One Year After Pulse Nightclub Attack, Orlando Sentinel Gaslights Omar Mateen’s Motive

PJ Media, by Patrick Poole, June 12, 2017:

One year ago today, the Pulse nightclub in Orlando became a killing zone and the site of the worst terror attack in the U.S. since 9/11 — 49 patrons killed and 58 more injured:

During the attack, the killer Omar Mateen called 911 three times and also called a local TV station to claim credit, saying he did the attack in support of the Islamic State.

But in a trend I’ve documented here at PJ Media, despite these obvious “investigative clues,” there are media outlets, family members, and law enforcement officials who still puzzle over Mateen’s motive.

Remarkably, the Orlando Sentinel, the largest newspaper in the city where the Pulse nightclub attack occurred, published an article last week before the one year anniversary of the attack gaslighting the killer’s motive:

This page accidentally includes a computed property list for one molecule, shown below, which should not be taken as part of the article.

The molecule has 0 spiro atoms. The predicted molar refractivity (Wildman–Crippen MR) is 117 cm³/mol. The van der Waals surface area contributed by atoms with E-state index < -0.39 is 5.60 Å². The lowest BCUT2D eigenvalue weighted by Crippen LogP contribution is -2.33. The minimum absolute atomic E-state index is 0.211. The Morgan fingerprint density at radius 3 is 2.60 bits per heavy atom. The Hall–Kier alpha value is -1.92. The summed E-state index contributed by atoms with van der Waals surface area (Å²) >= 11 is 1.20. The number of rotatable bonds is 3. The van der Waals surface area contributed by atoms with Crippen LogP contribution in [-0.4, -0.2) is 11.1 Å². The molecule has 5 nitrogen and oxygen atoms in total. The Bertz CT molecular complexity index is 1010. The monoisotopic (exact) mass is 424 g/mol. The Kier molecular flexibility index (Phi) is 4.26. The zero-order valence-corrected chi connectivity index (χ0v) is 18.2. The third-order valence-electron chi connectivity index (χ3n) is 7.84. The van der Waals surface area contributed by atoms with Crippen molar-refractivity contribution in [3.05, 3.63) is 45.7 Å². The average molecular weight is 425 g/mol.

Sentinel reporter Paul Brinkmann floated debunked conspiracy theories that Mateen was secretly gay and self-loathing, interviewing two former law enforcement behavioral profilers — neither of whom worked the case.

Brinkmann also interviewed a gay rights activist who claims that ISIS was a convenient scapegoat for his true motives:

Multiple people have said over the past year they think Omar Mateen was a regular at the club or that he was gay himself — even though U.S. law enforcement officials and the FBI reportedly found no evidence to support those theories. Former U.S. Attorney General Loretta Lynch originally called the shooting a hate crime and a terrorist attack.